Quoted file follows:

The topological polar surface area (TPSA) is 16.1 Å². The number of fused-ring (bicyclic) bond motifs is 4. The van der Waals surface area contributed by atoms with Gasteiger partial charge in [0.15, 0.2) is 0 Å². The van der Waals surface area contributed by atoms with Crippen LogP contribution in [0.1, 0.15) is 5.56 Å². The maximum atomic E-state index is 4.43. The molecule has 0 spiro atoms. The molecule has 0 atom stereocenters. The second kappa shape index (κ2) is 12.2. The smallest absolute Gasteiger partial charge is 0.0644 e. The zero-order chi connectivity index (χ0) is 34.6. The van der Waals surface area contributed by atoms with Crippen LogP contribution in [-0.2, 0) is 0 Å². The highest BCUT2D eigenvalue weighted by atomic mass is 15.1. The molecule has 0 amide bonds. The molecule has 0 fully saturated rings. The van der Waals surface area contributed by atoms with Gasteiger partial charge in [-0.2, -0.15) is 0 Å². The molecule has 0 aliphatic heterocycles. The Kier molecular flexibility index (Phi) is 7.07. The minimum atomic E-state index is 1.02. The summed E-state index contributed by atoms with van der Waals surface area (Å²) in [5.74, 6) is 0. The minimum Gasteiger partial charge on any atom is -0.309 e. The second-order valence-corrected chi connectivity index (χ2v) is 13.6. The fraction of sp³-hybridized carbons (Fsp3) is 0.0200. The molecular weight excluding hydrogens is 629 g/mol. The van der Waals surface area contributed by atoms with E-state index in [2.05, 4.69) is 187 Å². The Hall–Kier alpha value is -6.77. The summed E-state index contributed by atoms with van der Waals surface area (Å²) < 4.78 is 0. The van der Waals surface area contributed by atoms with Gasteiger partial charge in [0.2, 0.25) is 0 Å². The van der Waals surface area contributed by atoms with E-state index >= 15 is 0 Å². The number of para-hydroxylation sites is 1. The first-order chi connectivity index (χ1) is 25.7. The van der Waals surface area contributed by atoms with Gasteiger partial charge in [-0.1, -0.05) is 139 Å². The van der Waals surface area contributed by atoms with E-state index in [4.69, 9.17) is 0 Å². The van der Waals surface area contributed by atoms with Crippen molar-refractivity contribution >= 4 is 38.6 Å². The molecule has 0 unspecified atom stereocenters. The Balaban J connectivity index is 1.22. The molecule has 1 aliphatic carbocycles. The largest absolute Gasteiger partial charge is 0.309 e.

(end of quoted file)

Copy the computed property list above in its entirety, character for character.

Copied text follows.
The topological polar surface area (TPSA) is 16.1 Å². The number of fused-ring (bicyclic) bond motifs is 4. The van der Waals surface area contributed by atoms with Gasteiger partial charge in [0.15, 0.2) is 0 Å². The van der Waals surface area contributed by atoms with Crippen LogP contribution in [0.1, 0.15) is 5.56 Å². The maximum atomic E-state index is 4.43. The molecule has 0 spiro atoms. The molecule has 0 atom stereocenters. The second kappa shape index (κ2) is 12.2. The smallest absolute Gasteiger partial charge is 0.0644 e. The zero-order chi connectivity index (χ0) is 34.6. The van der Waals surface area contributed by atoms with Crippen LogP contribution in [-0.2, 0) is 0 Å². The highest BCUT2D eigenvalue weighted by atomic mass is 15.1. The molecule has 0 amide bonds. The molecule has 0 fully saturated rings. The van der Waals surface area contributed by atoms with Gasteiger partial charge in [-0.2, -0.15) is 0 Å². The molecule has 0 aliphatic heterocycles. The Kier molecular flexibility index (Phi) is 7.07. The minimum atomic E-state index is 1.02. The summed E-state index contributed by atoms with van der Waals surface area (Å²) in [5.74, 6) is 0. The minimum Gasteiger partial charge on any atom is -0.309 e. The second-order valence-corrected chi connectivity index (χ2v) is 13.6. The fraction of sp³-hybridized carbons (Fsp3) is 0.0200. The molecular weight excluding hydrogens is 629 g/mol. The van der Waals surface area contributed by atoms with E-state index in [2.05, 4.69) is 187 Å². The Hall–Kier alpha value is -6.77. The summed E-state index contributed by atoms with van der Waals surface area (Å²) < 4.78 is 0. The van der Waals surface area contributed by atoms with Gasteiger partial charge in [0.2, 0.25) is 0 Å². The van der Waals surface area contributed by atoms with E-state index >= 15 is 0 Å². The number of para-hydroxylation sites is 1. The first-order chi connectivity index (χ1) is 25.7. The van der Waals surface area contributed by atoms with Gasteiger partial charge in [-0.1, -0.05) is 139 Å². The van der Waals surface area contributed by atoms with E-state index in [4.69, 9.17) is 0 Å². The van der Waals surface area contributed by atoms with Crippen molar-refractivity contribution >= 4 is 38.6 Å². The molecule has 0 unspecified atom stereocenters. The Balaban J connectivity index is 1.22. The molecule has 1 aliphatic carbocycles. The largest absolute Gasteiger partial charge is 0.309 e.